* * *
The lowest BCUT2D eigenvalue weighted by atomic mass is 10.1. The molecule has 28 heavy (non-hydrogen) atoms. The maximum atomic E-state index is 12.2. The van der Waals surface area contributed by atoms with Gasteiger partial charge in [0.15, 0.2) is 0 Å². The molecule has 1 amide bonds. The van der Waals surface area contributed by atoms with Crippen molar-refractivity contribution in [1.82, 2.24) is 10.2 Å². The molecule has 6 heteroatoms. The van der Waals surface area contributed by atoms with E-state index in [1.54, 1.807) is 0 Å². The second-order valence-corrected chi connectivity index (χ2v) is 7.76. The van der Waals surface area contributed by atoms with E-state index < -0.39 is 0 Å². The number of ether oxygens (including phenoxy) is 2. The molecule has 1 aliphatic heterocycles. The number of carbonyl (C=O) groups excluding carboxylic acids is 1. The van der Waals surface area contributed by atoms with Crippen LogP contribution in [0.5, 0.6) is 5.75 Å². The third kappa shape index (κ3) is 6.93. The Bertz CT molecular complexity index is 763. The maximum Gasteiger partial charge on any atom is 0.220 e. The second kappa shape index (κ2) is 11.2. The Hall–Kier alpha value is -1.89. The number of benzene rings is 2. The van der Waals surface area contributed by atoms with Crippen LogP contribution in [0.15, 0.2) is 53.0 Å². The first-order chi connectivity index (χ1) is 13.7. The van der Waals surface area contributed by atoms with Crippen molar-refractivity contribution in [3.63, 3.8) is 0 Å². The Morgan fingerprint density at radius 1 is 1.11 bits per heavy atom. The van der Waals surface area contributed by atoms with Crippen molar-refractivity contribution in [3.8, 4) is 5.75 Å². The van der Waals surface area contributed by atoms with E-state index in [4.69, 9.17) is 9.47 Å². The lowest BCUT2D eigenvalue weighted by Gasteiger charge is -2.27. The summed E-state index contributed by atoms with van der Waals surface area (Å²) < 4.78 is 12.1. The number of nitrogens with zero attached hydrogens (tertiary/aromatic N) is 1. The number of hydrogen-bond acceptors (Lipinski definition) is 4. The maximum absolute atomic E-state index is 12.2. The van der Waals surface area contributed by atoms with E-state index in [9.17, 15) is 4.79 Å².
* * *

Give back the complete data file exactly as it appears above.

The lowest BCUT2D eigenvalue weighted by atomic mass is 10.1. The molecule has 28 heavy (non-hydrogen) atoms. The maximum atomic E-state index is 12.2. The van der Waals surface area contributed by atoms with Gasteiger partial charge in [0.15, 0.2) is 0 Å². The molecule has 1 amide bonds. The van der Waals surface area contributed by atoms with Crippen molar-refractivity contribution in [1.82, 2.24) is 10.2 Å². The molecule has 6 heteroatoms. The van der Waals surface area contributed by atoms with E-state index in [1.54, 1.807) is 0 Å². The second-order valence-corrected chi connectivity index (χ2v) is 7.76. The van der Waals surface area contributed by atoms with E-state index < -0.39 is 0 Å². The number of ether oxygens (including phenoxy) is 2. The molecule has 1 aliphatic heterocycles. The number of carbonyl (C=O) groups excluding carboxylic acids is 1. The van der Waals surface area contributed by atoms with Crippen LogP contribution in [0.5, 0.6) is 5.75 Å². The third kappa shape index (κ3) is 6.93. The Bertz CT molecular complexity index is 763. The maximum Gasteiger partial charge on any atom is 0.220 e. The second kappa shape index (κ2) is 11.2. The Hall–Kier alpha value is -1.89. The number of benzene rings is 2. The van der Waals surface area contributed by atoms with Crippen LogP contribution in [0.15, 0.2) is 53.0 Å². The first-order chi connectivity index (χ1) is 13.7. The van der Waals surface area contributed by atoms with Crippen molar-refractivity contribution in [3.63, 3.8) is 0 Å². The Morgan fingerprint density at radius 1 is 1.11 bits per heavy atom. The van der Waals surface area contributed by atoms with Crippen molar-refractivity contribution in [3.8, 4) is 5.75 Å². The van der Waals surface area contributed by atoms with E-state index in [4.69, 9.17) is 9.47 Å². The lowest BCUT2D eigenvalue weighted by Gasteiger charge is -2.27. The summed E-state index contributed by atoms with van der Waals surface area (Å²) < 4.78 is 12.1. The number of nitrogens with zero attached hydrogens (tertiary/aromatic N) is 1. The number of hydrogen-bond acceptors (Lipinski definition) is 4. The maximum absolute atomic E-state index is 12.2. The van der Waals surface area contributed by atoms with E-state index in [9.17, 15) is 4.79 Å².